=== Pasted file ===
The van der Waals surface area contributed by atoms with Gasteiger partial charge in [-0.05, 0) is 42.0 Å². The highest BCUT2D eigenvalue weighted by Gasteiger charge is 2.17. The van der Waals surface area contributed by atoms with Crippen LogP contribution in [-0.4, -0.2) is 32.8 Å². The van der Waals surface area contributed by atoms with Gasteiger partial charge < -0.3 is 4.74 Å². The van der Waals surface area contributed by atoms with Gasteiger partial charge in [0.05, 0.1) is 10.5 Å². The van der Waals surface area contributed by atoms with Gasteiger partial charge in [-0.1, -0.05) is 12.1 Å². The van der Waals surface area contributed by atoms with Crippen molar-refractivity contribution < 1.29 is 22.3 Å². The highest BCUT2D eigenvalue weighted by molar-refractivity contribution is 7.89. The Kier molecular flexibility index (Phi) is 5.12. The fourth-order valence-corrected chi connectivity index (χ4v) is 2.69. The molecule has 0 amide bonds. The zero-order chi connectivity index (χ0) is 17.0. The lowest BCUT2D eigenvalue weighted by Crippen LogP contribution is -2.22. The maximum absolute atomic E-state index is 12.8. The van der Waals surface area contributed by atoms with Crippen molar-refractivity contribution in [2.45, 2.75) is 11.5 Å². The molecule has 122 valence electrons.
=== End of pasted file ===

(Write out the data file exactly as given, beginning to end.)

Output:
The van der Waals surface area contributed by atoms with Gasteiger partial charge in [-0.05, 0) is 42.0 Å². The highest BCUT2D eigenvalue weighted by Gasteiger charge is 2.17. The van der Waals surface area contributed by atoms with Crippen LogP contribution in [-0.4, -0.2) is 32.8 Å². The van der Waals surface area contributed by atoms with Gasteiger partial charge < -0.3 is 4.74 Å². The van der Waals surface area contributed by atoms with Gasteiger partial charge in [0.05, 0.1) is 10.5 Å². The van der Waals surface area contributed by atoms with Gasteiger partial charge in [-0.1, -0.05) is 12.1 Å². The van der Waals surface area contributed by atoms with Crippen molar-refractivity contribution < 1.29 is 22.3 Å². The highest BCUT2D eigenvalue weighted by molar-refractivity contribution is 7.89. The Kier molecular flexibility index (Phi) is 5.12. The fourth-order valence-corrected chi connectivity index (χ4v) is 2.69. The molecule has 0 amide bonds. The zero-order chi connectivity index (χ0) is 17.0. The lowest BCUT2D eigenvalue weighted by Crippen LogP contribution is -2.22. The maximum absolute atomic E-state index is 12.8. The van der Waals surface area contributed by atoms with Crippen molar-refractivity contribution in [2.45, 2.75) is 11.5 Å². The molecule has 122 valence electrons.